Change to EU fishing deal ruled out before Brexit
Marine Minister Michael Creed has warned any attempt to renegotiate EU fishery policy during the Brexit talks would leave key European allies fearing we were trying to "pick their pockets".
The warning came as Irish fishing industry groups expressed fears the UK has now identified the fishing sector as a key pressure point in its Brexit negotiations with the EU.
The UK confirmed it is withdrawing from the 1964 London Fisheries Treaty, which allows foreign vessels access to waters between six and 12 nautical miles off the UK coast.
Mr Creed's officials have warned of the potentially "enormous threat" to the Irish Seafood industry posed by Brexit with more than a third of our current landings coming from inside the wider UK waters.
In a briefing paper, they warned of a "worst-case scenario" where the UK would seek to increase its current quotas to match the amount of fish currently taken by non-UK vessels in the UK zone.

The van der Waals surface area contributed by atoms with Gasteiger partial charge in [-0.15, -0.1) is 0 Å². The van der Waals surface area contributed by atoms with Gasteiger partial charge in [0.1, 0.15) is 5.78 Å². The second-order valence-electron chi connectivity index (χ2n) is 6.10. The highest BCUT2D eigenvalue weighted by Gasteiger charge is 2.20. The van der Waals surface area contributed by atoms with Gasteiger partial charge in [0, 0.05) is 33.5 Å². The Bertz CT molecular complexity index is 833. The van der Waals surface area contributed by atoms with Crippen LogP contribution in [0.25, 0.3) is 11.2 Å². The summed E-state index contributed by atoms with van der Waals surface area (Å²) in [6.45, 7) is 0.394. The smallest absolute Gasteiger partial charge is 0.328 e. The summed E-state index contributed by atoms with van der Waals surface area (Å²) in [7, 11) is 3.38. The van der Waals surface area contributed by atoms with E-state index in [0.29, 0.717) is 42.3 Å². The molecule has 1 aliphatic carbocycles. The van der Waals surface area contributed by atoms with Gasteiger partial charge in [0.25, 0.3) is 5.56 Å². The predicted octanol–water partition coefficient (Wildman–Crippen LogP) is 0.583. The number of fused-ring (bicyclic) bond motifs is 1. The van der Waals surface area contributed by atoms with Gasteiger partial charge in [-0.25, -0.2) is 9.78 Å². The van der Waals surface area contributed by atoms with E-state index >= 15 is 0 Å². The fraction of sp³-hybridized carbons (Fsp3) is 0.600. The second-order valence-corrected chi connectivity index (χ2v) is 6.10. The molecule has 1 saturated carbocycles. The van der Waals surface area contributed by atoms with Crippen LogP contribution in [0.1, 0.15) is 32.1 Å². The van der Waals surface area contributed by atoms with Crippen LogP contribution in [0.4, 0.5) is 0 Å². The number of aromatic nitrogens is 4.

"This would lead to serious over-exploitation of stocks at everyone's expense," the document says.
France, Spain and Denmark are among countries that face similar problems and "are working together to support a common platform in the negotiations", the briefing adds.
These are countries Mr Creed wants to avoid alienating. He ruled out any attempt to renegotiate the European Common Fisheries Policy (CFP) before the Brexit talks are concluded.
"It is not appropriate or doesn't serve our common purpose to undermine the relationship we are building with these other member states by opening up a second front," he said.
"If you were one of the other member states and felt that simultaneously we were trying to pick their pocket - you would feel 'Jesus, are they really our friends? What are they doing behind our backs?'."
Mr Creed said Ireland was united with the other remaining EU member states in the need to negotiate the "best possible deal for the EU with the UK".
"When the next round of the CFP comes up, we put on the green jersey," he said.
Waterford fishing official Caitlin Ní Aodha has warned that the major concern within the Irish industry is what stance the UK will adopt to its 200-mile limit.
Irish South and East Fish Producers Organisation (ISEFPO) official Hugo Boyle said industry operators had formed a wide-ranging alliance in Europe to protect their interests.